Flow cytometry for multilineage cell surface markers was performed on HSPC before and after expansion in order to calculate the fold change in the numbers of lineage-specific progenitors. CD34+ phenotype was used for all progenitors committed for hematopoiesis: CD34+CD133+ and CD34+CD38 for cells with an early commitment to granulocyte, erythrocyte, monocyte, and megakaryocyte lineages. 7-Amino-actinomycin D (7-AAD) was added to measure the cell viability. The methodology for HSPC pre- and postexpansion flow cytometry analysis was followed as described elsewhere [15]. Briefly, HSPC cells (pre- and postexpanded) were added to Fluorescence-Assisted Cell Sorting (FACS) tubes containing 100 μL of PBS/2% FACS solution, and appropriate antibodies and viability dye were added. Stained cells were incubated at RT in the dark for 20 min, followed by washing with 1x PBS containing 2% FCS to remove excess antibody. Finally the cell pellets were resuspended in 300 μL fixative solutions (PBS 2%, FCS 1%, formaldehyde 2 μg/mL, and actinomycin D) and stored at 4°C in the dark. Data acquisition and analysis were performed within three days in FACS Calibur flow cytometer using CellQuest software. Antibodies used in FACS were purchased from Becton Dickinson Biosciences, USA. For determining the mean and standard error values, data from three independent experiments with triplicate samples in every experiment was used. For determining the fold increase in total cell number and lineage-specific cells the calculations were done as follows:

2.7.3. Colony Forming Unit Assays

Colony forming unit (CFU) assays to evaluate the functional properties of cells grown on the two substrates and control surfaces were done using MethoCult media (H4434) following the standard protocol described elsewhere [15]. Total 3 × 103 viable cells were suspended in the media, plated per well as per the manufacturer’s instructions, and incubated for 14 days in 5% CO2 and 20% O2 at 37°C. CFUs were manually counted under the light microscope following 14 days of incubation. Statistical significance of the variation in CFU numbers was based upon data from three independent experiments. Fold expansion of CFUs in each culture was calculated as explained for marker-based cell expansion. CFUs of granulocyte-macrophage (GM), burst forming units-erythroid (BFU-E), and granulocyte, erythrocyte, monocyte, and macrophage cells (GEMM) were performed with preculture and postculture HSPC cells. Using the following formula, fold change in total and each lineage-specific CFUs was calculated:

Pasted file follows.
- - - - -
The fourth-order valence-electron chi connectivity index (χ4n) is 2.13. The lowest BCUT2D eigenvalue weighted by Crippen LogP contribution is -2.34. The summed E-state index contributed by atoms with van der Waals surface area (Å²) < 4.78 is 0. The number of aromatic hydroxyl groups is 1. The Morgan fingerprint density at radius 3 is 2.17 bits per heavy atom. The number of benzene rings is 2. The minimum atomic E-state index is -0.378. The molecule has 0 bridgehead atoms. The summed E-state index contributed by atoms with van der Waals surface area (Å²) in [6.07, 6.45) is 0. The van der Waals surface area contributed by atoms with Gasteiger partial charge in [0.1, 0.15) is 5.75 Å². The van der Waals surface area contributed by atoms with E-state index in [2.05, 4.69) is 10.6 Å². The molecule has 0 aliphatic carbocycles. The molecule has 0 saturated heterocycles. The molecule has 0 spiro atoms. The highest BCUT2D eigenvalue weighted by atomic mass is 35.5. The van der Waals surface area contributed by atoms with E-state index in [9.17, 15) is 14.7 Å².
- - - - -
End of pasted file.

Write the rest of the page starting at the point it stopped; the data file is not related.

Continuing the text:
2.8. Statistical Analysis

Experiments were repeated with three different UCB samples. Experimental data were expressed as mean ± standard error (SE). One-way ANOVA was applied to determine the statistical relevance of the total cell and colony expansion on various substrates using Prism 5.0 (GraphPad S) and a value of was considered as significant.

3. Results

3.1. ACM Characterization
3.1.1. Phase Contrast Microscopy

After HS-5 cells had been decellularized by treatment with NH4OH, the cell debris was removed leaving behind the ACM. Phase contrast micrographs of HS-5 cells before (Figure 2(a)) and after (Figure 2(b)) NH4OH treatment clearly demonstrate the absence of cell nuclei in the decellularized native ACM (Figure 2(b)). The spindle-shaped cells absorb NH4OH-containing water. They become round and burst due to excessive accumulation of water leaving behind some cellular components within the ECM. Complete decellularization can be confirmed by the absence of intact nuclei. Hence, decellularization efficiency was further evaluated by staining with DAPI for the absence of intact DNA. The DAPI staining of intact HS-5 cells and decellularized ACM is shown in Supplementary Figure S1.